Perry seen easier for Obama to beat
Updated: 2011-08-19 10:15
Republican presidential candidate Texas Governor Rick Perry (R) greets diners during a campaign stop at "Popovers on the Square" in Portsmouth, New Hampshire August 18, 2011. [Photo/Agencies]
CHICAGO - Republican White House hopeful Rick Perry has at least some supporters in the Democratic stronghold of Chicago - President Barack Obama's re-election team.
The Texas governor, a social and fiscal conservative, is seen by Obama's top election fundraisers, supporters and senior Democrats close to the campaign as easier to beat than the more moderate Mitt Romney in the 2012 presidential election.
While Obama's campaign headquarters in Chicago will not talk on the record about possible election rivals, fundraisers, senior activists and influential Chicagoans close to the president say Perry's more polarizing views make him a bigger target for the Democrat in a general election.
Perry has quickly leaped into second place in polls of Republicans since announcing his candidacy last weekend. But he caused a fuss with harsh criticism of Federal Reserve Chairman Ben Bernanke that was shunned even by some Republicans.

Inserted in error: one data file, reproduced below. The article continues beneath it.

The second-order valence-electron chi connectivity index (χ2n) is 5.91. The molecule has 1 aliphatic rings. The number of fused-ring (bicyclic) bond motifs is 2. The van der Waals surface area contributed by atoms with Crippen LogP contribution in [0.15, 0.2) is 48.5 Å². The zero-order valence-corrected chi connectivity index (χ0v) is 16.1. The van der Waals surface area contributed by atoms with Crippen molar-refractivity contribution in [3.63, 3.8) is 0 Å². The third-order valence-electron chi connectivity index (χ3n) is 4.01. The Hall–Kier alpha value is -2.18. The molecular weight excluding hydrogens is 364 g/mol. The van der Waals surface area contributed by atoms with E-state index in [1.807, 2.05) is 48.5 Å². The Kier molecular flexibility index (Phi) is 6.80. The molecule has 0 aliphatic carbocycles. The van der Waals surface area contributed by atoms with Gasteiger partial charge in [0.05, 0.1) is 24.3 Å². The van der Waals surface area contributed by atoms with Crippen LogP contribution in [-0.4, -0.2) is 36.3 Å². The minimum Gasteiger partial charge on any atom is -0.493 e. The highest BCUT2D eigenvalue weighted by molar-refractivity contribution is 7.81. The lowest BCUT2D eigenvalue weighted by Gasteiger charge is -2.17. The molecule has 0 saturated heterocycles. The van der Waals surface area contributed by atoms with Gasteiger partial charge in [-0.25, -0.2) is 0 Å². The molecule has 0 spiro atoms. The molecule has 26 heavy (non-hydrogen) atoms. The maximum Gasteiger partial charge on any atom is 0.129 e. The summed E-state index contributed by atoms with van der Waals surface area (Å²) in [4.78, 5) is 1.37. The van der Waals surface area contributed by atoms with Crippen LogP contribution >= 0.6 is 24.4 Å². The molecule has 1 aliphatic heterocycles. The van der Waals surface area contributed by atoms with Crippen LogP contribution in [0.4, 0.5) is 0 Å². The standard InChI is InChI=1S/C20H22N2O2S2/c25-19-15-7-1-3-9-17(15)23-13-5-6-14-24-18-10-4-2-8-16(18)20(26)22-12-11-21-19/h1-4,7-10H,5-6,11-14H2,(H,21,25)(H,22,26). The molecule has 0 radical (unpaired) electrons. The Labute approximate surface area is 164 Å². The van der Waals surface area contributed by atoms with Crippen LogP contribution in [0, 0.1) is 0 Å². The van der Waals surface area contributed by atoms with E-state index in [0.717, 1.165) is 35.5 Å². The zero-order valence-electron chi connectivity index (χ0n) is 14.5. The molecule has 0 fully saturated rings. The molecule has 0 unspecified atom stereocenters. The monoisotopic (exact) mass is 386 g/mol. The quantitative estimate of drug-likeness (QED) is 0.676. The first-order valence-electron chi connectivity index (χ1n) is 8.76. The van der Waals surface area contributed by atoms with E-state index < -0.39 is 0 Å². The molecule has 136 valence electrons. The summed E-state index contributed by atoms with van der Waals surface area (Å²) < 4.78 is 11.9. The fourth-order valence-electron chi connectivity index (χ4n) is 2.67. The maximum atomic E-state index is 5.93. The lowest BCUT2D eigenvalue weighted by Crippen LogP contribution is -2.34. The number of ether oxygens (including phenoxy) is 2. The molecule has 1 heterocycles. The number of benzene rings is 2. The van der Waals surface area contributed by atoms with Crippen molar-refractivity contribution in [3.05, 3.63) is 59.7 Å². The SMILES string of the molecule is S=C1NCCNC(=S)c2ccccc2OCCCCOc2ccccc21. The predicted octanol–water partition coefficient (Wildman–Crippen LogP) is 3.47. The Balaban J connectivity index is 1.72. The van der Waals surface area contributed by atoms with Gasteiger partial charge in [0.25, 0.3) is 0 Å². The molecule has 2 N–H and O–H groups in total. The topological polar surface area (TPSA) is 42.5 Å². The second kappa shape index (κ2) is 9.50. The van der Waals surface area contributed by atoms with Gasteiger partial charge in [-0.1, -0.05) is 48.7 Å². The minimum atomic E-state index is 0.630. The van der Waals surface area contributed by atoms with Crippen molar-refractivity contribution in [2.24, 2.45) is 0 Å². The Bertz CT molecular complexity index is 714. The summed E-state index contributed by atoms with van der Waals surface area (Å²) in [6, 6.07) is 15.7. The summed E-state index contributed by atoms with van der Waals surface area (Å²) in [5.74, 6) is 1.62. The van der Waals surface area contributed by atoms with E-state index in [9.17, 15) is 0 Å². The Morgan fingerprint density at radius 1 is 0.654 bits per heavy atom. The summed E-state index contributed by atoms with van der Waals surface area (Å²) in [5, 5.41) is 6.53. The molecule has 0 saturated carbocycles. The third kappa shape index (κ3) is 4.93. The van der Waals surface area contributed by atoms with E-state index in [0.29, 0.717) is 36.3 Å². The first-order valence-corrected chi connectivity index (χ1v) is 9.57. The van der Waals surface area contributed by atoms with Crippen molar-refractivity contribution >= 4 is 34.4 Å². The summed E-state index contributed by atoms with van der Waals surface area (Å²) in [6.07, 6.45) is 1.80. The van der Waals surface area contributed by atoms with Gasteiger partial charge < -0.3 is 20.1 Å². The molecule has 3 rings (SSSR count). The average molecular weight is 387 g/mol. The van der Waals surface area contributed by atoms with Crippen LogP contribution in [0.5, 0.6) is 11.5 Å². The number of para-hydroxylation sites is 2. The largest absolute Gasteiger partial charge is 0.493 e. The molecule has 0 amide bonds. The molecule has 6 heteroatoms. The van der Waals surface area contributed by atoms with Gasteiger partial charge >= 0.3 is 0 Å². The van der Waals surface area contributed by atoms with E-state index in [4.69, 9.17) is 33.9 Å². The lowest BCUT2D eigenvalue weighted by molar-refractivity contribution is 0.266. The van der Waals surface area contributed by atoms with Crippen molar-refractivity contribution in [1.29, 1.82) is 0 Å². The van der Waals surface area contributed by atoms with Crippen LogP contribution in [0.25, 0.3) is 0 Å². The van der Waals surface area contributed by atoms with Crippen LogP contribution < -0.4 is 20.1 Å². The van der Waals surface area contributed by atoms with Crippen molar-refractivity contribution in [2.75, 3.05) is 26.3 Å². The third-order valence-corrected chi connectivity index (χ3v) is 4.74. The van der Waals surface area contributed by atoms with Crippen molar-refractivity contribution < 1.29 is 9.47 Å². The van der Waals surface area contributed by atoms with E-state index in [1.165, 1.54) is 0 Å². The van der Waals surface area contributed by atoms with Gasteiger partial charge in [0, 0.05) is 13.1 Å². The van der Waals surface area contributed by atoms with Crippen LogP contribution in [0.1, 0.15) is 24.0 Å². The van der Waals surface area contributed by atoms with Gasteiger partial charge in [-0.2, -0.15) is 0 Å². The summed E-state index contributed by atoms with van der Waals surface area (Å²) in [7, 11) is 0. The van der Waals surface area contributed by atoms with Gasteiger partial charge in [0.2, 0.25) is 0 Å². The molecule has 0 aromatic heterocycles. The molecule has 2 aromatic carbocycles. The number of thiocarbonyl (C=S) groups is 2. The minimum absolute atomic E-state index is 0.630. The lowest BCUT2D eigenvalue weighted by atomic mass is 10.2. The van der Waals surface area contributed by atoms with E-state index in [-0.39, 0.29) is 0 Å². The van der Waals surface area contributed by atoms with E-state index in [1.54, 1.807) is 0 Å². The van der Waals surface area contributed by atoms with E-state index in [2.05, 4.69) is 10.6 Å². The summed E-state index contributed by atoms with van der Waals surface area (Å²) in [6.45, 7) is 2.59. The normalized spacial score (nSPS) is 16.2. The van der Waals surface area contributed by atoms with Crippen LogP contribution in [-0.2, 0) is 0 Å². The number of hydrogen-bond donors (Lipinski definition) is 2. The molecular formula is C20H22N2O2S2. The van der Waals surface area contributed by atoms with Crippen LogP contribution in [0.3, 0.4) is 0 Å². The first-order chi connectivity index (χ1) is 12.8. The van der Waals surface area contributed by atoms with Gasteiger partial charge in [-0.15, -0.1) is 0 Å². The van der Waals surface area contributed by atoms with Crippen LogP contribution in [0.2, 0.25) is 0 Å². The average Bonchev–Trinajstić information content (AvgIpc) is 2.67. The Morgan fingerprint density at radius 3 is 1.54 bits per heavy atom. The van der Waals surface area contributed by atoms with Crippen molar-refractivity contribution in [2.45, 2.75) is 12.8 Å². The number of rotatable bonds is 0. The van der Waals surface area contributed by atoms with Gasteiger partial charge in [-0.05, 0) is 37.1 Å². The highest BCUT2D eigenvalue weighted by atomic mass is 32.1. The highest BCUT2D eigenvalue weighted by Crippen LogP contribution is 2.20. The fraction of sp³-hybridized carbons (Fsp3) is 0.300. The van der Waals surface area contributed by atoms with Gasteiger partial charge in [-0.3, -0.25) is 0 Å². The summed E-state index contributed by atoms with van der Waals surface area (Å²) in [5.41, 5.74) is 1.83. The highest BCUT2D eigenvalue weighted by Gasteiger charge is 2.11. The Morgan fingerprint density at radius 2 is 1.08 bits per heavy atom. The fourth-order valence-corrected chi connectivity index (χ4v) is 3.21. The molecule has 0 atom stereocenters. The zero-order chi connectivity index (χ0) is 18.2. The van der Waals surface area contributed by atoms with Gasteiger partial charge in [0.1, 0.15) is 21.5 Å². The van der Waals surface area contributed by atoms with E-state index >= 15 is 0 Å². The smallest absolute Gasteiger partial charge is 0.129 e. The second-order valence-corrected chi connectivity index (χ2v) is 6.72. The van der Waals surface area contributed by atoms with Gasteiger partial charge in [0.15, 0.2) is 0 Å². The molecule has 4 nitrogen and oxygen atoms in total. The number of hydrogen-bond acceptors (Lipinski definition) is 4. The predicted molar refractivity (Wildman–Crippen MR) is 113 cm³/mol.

Romney, a former governor of Massachusetts, tops the Republican field in polls and in the fundraising race.
"I think the Romney campaign is very scared of Perry. But I think the Obama campaign would rather run against Perry than Romney," said John Avlon, a centrist columnist for Newsweek.
Obama's approval rating has dropped as the unemployment rate remains stuck above 9 percent and his re-election prospects are dimmer than they were just a few months ago.
But the harder a Republican candidate leans to the right the easier it will be for the Democratic president to beat him or her in a general election, several Obama campaigners said.
Romney moved on Wednesday to widen his appeal to conservatives by saying he was "in sync" with the Tea Party, comments that Obama campaign spokesman Ben LaBolt tweeted to supporters.
A spokeswoman for Obama's re-election campaign would not draw distinctions among Republican contenders to challenge the president, focusing instead on their similar positions.
"While the president is advocating for a plan that would create jobs immediately and foster sustainable jobs that will maintain America's competitiveness, the Republican candidates have uniformly embraced an economic plan that would end Medicare as we know it, erode Social Security, eliminate hundreds of thousands of jobs and erase the investments necessary for America to win the future," said Katie Hogan, Obama campaign spokeswoman.